Despite doom and gloom stories about electric motoring dominating the national press for the first few weeks of the year, it is clear to anyone who looks at the data that 2023 will be a great year for electric vehicles in the UK.
By the end of 2022, more than 1.1 million electric cars had been registered in the UK in the ‘modern’ EV era (since 2010), taking 12 years to reach that figure. The SMMT forecasts that the next 1.1 million will be registered in the next two years, with more than 2.2 million expected to be on the road by the end of 2024.
While electric car registrations in 2022 were undoubtedly affected by the global chip shortage and issues relating to the war in Ukraine – notably supply constraints on wiring looms – they were still 21% higher than the previous year, and we can expect annual growth rates of around 30% for the next two years.
For all the media hype around people potentially switching back to petrol or ditching the thought of an EV, it is important to remember that this is still very much a supply-constrained market.
With 483,000 new electric cars expected to be registered in 2023 and perhaps as many as 200,000 used electric cars changing hands, we may see around 700,000 transactions of EVs this year. However, in a market of well over 7 million new and used car sales, that means that if any more than 10% of the car-buying market wants to go electric in 2023, the simple fact is that there will not be enough supply to go around.
"With 483,000 new electric cars expected to be registered in 2023 and perhaps as many as 200,000 used electric cars changing hands, we may see around 700,000 transactions of EVs this year."
Going electric is a virtual no-brainer for new car buyers, especially company car drivers. Plenty of electric vehicles are available for the price of the UK’s average new car, and running costs for the vast majority of EV drivers will be lower thanks to a majority being able to rely on home charging.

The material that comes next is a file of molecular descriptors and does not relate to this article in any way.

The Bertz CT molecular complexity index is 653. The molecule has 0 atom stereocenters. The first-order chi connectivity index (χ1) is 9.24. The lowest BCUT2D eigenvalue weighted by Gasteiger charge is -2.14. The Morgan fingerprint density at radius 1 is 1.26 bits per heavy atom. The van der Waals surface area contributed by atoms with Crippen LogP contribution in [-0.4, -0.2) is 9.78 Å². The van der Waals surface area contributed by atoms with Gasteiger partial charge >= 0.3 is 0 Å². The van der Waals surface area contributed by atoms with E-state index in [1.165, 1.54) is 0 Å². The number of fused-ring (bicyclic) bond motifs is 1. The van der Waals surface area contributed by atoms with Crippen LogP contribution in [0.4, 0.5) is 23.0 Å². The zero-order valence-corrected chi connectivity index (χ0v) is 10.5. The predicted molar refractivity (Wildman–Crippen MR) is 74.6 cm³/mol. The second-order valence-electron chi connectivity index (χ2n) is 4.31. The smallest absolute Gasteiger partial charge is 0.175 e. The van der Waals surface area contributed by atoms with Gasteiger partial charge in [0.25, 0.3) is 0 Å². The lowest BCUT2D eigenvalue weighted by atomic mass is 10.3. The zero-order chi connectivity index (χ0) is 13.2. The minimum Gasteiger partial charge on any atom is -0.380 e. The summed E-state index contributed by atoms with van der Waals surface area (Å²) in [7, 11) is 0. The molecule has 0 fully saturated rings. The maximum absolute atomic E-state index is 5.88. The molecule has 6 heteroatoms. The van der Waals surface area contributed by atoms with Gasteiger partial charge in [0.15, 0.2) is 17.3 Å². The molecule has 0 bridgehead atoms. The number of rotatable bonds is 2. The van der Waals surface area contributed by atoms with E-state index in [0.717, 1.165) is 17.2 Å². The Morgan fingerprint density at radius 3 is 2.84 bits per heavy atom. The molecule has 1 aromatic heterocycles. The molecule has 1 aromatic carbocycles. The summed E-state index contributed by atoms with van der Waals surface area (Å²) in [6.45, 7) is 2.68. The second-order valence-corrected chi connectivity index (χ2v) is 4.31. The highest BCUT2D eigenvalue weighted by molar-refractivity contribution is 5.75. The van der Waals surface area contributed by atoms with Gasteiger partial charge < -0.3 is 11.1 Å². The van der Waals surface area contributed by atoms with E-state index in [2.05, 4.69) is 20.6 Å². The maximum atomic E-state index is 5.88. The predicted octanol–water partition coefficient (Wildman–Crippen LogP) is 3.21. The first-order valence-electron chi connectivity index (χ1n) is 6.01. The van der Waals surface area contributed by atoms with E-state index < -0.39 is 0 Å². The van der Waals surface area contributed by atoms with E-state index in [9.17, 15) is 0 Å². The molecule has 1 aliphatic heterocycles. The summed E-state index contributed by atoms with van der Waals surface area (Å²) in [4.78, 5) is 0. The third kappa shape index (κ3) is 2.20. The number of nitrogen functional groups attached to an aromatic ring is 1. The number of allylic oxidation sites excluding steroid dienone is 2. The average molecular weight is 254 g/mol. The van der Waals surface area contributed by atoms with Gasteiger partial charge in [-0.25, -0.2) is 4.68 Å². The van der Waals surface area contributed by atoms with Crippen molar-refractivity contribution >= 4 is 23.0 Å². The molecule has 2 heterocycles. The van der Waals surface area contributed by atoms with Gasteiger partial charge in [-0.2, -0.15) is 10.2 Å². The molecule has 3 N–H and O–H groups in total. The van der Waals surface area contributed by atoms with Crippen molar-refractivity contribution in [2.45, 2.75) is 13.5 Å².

While it is still true that options are more limited for used car buyers, the picture is changing very fast. At the time of writing, almost 27,000 used electric cars, including plug-in hybrids, were listed on Auto Trader, representing just under 7% of all used stock.
This year should see a significant increase in the volume of electric cars hitting dealers and independent forecourts in the
UK thanks to the enormous annual growth in new EV registrations back in 2020 when the market grew by over 140% with more than 175,000 registered. In addition, the Tesla Model 3 was supplied in large volumes, so we expect to see a significant number in the wholesale and retail markets over the coming months.
While energy prices remain relatively high, the other major factor supporting the growth of the EV market will be the growth in domestic solar installations. In 2022, we saw home solar sales more than triple compared to 2021, and we believe that trend will continue in the coming years. Following rises in the cost of electricity, the business case for domestic solar has never been stronger in the post-subsidy era.
For most households with a car, the data indicates that private off-street parking is also available, meaning that home charging should be an option for them. Charging an electric vehicle at home is already invariably cheaper than charging on the public network, with recent research showing that petrol would need to fall below £1 per litre – something it has not done since 2009 – to make the average electric car more costly to run than an equivalent petrol variant.
Domestic solar makes EV adoption even more of a no-brainer, with the marginal cost of charging being as low as zero when the sun is shining. And when the sun isn’t shining, the addition of a smart home battery, either soaking up solar energy or cheap off-peak electricity overnight, can reduce the cost of charging compared to standard grid electricity tariff rates.
We have also seen headlines relating to car manufacturers taking their foot off the gas, so to speak, when it comes to electric vehicle production. This seems utterly unbelievable, given the imperative for manufacturers to hit their fleet average emissions and therefore needing to sell as many electric vehicles as possible to offset higher emissions from other models.
When a narrative emerges, it is incredibly tempting for commentators to jump on the bandwagon and dig around for biased and selective evidence to add to the fearmongering and negativity.
But the facts and forecasts speak for themselves, and – while we cannot afford to be complacent – they point to 2023 being another great year for electric vehicles.